But is 30mph an appropriate speed for motor vehicles in a built up area? Well no, as this infographic from Pedal on Parliament [] clearly shows:

Speed & Fatalities

As speed increases so the survivability of a collision declines. Why would this be?

It’s a simple matter of physics, if streets have large amounts of kinetic (movement) energy moving along them they are more hazardous places to be. Kinetic energy can be shown by the equation Ek = 1/2mv2, where Ek is the amount of kinetic energy (usually given in Joules), m is mass or weight of the vehicle (usually given in Kg), and v2 is velocity or speed which is squared (usually given in meters per second). But what does this mean in reality? Let’s look at the kinetic energy of a small car, these weigh about one tonne (1,000Kg) travelling at 20mph (8.9m/s), so Ek = 0.5 x 1,000 x 8.92 = 39,969J (39.97kJ).

This also tells us that as speed increases, because velocity is squared, the amount of energy increases exponentially. If the vehicle speed doubles, then its kinetic energy quadruples, so at 40mph a one tonne car will now have a kinetic energy of 159.88 kJ. It also tells us that heavier cars are more lethal than lighter ones, so a big 4×4 which can weigh about three tonnes, will have a kinetic energy of 119.91kJ at 20mph and 479.63kJ at 40mph. Just to put all this into context, the kinetic/muzzle energy of a 12 bore shotgun is 4.45kJ. OK so there are some differences is the area over which the kinetic energy would be transferred, but it shows just how lethal cars can be.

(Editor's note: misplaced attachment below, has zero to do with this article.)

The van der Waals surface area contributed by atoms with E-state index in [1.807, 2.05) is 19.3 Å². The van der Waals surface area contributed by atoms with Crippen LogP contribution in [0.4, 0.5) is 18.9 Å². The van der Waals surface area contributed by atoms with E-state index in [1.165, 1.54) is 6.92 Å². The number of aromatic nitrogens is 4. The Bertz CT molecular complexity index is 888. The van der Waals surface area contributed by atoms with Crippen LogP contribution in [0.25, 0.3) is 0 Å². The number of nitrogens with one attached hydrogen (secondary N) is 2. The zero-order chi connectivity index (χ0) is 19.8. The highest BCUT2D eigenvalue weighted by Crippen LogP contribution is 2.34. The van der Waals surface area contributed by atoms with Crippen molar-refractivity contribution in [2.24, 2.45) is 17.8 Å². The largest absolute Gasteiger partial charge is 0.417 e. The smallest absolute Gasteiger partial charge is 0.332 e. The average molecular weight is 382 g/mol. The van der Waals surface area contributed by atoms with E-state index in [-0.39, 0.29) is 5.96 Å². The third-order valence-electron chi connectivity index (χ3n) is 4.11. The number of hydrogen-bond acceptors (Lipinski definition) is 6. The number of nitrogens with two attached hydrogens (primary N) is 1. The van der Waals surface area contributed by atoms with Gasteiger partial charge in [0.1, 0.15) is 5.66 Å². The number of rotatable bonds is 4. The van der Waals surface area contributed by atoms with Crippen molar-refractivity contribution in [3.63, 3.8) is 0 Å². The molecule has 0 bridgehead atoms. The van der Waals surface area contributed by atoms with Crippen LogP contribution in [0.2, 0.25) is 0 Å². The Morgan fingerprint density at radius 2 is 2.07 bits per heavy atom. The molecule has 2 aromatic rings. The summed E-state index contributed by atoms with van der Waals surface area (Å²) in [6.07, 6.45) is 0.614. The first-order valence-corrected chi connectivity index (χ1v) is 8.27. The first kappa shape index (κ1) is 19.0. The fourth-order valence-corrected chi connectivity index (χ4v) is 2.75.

Before I move on, just a quick note on the data source for the infographic above. When Donald was drawing it up, we at PoP had a discussion about which paper to take the data from and why. There are a couple of newer papers which appear to give higher survival rates at 30 mph. However, when you read the original source material, you find that the most vulnerable groups, children under 15 years and adults over 70 years, have been excluded from the analysis. No reason is given for this exclusion of data and the reader is left to draw their own conclusions, so we chose to use Aston & McKay 1979. We have received a certain amount of criticism for using “old” data, but as I have shown above, the laws of physics haven’t changed. People say that cars have changed, and yes they have, they have gotten bigger and heavier. A small car in 1979 would have weighed 500-750Kg, now 1,000 Kg, and there were very few 4×4 SUVs. The levels of kinetic energy on our roads for the same speeds are greater than they were before.